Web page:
SAN FRANCISCO, Dec. 15 (UPI) — The U.S. space agency says new satellite data shows a major loss of water from aquifers in California’s primary agricultural region.
NASA officials said the data reveal that since October 2003, California’s Central Valley aquifers — and the state’s major mountain water source, the Sierra Nevadas — have lost nearly enough water combined to fill Lake Mead, the nation’s largest reservoir.
University of California-Irving and NASA scientists say the findings are based on data from the NASA-German Aerospace Center Gravity Recovery and Climate Experiment satellites known as Grace. The twin satellites monitor tiny month-to-month changes in the Earth’s gravity field that are primarily caused by the movement of water in land, ocean, ice and atmosphere reservoirs.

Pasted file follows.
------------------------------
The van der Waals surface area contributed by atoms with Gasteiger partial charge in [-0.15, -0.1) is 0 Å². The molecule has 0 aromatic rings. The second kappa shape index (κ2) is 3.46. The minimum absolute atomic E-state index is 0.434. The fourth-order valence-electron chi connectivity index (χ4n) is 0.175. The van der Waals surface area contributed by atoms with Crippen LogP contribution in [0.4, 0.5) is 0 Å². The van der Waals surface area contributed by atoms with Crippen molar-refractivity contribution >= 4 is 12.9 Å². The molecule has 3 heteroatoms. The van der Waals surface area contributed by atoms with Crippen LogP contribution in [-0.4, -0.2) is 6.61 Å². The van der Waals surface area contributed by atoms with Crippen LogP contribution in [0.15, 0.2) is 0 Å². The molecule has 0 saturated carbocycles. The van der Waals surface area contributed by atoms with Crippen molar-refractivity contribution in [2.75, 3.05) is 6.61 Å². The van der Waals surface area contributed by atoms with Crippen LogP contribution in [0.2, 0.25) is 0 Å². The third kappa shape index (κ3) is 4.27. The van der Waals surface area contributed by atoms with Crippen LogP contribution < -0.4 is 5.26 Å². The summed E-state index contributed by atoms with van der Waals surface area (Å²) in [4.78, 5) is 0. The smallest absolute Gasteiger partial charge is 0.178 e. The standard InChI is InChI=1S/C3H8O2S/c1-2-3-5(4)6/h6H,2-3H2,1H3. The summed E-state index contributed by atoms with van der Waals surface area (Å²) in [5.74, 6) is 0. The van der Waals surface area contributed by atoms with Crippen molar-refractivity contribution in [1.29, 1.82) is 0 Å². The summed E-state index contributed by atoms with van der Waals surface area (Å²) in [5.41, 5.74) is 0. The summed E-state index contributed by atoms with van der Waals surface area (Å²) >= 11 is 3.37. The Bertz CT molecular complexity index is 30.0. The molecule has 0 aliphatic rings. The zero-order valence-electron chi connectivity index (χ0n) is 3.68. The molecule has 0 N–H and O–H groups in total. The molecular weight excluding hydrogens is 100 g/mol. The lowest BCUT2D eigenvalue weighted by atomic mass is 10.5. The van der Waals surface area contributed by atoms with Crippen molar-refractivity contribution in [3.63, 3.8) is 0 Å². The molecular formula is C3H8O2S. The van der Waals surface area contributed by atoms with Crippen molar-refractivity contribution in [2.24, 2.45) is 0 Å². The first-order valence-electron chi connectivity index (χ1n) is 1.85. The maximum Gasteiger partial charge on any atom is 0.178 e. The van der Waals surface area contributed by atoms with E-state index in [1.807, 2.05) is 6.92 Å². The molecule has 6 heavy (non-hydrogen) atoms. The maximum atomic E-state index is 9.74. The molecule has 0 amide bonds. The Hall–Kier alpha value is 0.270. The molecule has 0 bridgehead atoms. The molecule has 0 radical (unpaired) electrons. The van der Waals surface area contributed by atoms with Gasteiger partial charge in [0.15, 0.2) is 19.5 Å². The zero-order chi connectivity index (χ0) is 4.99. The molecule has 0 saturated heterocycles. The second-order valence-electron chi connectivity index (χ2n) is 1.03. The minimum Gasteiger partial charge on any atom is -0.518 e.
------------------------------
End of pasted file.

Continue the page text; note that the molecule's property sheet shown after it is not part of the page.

Professor Jay Famiglietti said California’s Sacramento and San Joaquin drainage basins have shed more than 7.9 trillion gallons since late 2003.
“Grace data reveal groundwater in these basins is being pumped for irrigation at rates that are not sustainable if current trends continue,” Famiglietti said. “The findings have major implications for the U.S. economy, as California’s Central Valley is home to one sixth of all U.S. irrigated land, and the state leads the nation in agricultural production and exports.”
The research is being presented in San Francisco this week during a meeting of the American Geophysical Union.
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